The trucking industry is vital to the supply chain across the nation.
As diesel prices rise, and they have been rising fast, the cost of moving goods is also increasing.
That increased cost is being passed along from shipper to hauler to receiver, and ultimately, to the consumer.
Rebecca Oyler, president and CEO of the Pennsylvania Motor Truck Association, said last week, diesel prices jumped 75 cents to the highest level ever. The price in Pennsylvania Wednesday averaged $5.43 a gallon.
“Fuel prices affect everything throughout the supply chain,” she said. “It contributes to inflation.”
Oyler said trucking companies are very competitive and vital to the economy, so instability leads to problems. She explained that companies charge a surcharge to shippers based on the price of fuel from the week before. “That creates a gap between real prices and surcharges,” she said.
Those surcharges, which Oyler said, are not keeping up with inflation, are passed on to the consumer, which is being felt at the store.
Brian Wanner, general manager of Peters Brothers Trucking Inc., Lenhartsville, Berks County, said his company buys a million gallons of fuel a year. “If the price goes up $1, that’s a $1 million a year. A lot of that goes to the customer, but not all of it,” he said.
Last week, Wanner said his company filled its on-site tank for $4.70 a gallon wholesale. “If we would have waited a day, the price would have been $5.73.”
Fueling at the yard saves the company money, but Wanner said half of the fueling is done on the road and prices are sky-high. “This is crazy unnecessary; it doesn’t need to go up that fast. The volatility is hard to adjust to that quickly.”
The 65 trucks the company operates deliver across the country and Wanner said the increase in costs ultimately lands on the consumer.
Dave Billing, president of Billing Trucking Inc., Allentown, said it is hard to keep his trucks moving. At last fill up, Billing said the price was $5.93 per gallon. “We cut our delivery in half so we could afford to pay for it.
“We have to pass it on to the shipper or we couldn’t operate,” he said.
“This is a big added expense and we are dealing with it. We either pass it along or absorb the cost,” he said.
The company, which is down to seven trucks from 30, has steady customers, so Billing said they must work with them or lose them to other carriers. “The little guys are hurting because we can’t compete with the big guys,” he said.
While the company has reliable drivers in this environment of a driver shortage, he said his other trucks are idled due to a lack of drivers, which is another major issue companies are facing.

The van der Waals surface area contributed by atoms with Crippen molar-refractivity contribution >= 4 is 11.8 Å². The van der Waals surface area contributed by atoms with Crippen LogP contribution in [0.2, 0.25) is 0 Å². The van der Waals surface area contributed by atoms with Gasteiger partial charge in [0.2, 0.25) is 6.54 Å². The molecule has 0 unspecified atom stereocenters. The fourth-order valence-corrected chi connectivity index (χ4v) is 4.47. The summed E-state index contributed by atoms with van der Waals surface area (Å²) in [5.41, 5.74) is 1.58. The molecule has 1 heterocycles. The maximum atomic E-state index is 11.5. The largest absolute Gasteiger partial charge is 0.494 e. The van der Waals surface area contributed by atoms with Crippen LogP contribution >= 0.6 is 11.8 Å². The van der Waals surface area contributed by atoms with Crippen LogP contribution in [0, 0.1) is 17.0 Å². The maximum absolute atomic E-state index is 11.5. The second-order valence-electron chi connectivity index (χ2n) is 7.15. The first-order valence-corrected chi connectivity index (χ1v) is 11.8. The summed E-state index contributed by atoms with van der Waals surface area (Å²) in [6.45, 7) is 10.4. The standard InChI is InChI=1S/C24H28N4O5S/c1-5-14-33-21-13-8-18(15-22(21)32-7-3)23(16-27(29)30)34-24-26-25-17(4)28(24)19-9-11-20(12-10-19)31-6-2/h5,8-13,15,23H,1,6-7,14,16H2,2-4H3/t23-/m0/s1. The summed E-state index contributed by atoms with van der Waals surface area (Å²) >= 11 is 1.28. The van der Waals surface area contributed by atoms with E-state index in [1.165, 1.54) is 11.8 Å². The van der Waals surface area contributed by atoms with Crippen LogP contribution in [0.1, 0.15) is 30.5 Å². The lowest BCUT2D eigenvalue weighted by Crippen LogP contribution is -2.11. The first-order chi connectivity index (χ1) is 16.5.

Ahmed Rahman, research felllow at the Institute of Labor Economics at Lehigh University, Bethlehem, said the price of diesel is definitely skyrocketing, but the prices were artificially low because the economy ground to a halt during the pandemic.
“Part of the rise is from this,” he said. “We are looking at reflation, which is getting back to the normal trend.”
Recently though, he said, the alarming rise in prices is leading to inflation which may lead to stagflation, or a slowdown in movement of goods. “That trend is not good.”
Rahman said the country relies on trucks to move all goods and unless the Federal Reserve does something more dramatic than it is talking about now, the country could see double-digit inflation very soon.
“Products might not be available if prices keep rising,” he said.
The Fed is widely expected to raise rates by a quarter-point this week, the first hike since 2018, according to CNBC. Watchers are also expecting the central bank to offer a new quarterly forecast that could indicate five or six more hikes this year, the network said.
The slowdown of merchandise movement is something shippers don’t want to talk about. C&S Wholesale Grocers, one of the largest distributors in the Northeast, had no comment.
A few truckers, however, who asked to remain anonymous, said they are seeing less business at wholesale distribution centers. While the wait to get into a door is usually long, they said there are definitely fewer trucks waiting to load and unload.
Rahman, who said the country could be more fuel self-sufficient, said “we can’t turn on a dime.
“It takes time to establish the supply chain,” he said. In fact, it takes years to refigure when supply and demand change. There was no incentive to increase drilling over the past two years because of the slowdown.
“The prices will definitely be passed on (to the consumer), but I think we will also see a rationing of deliveries. We are seeing signs of that now.”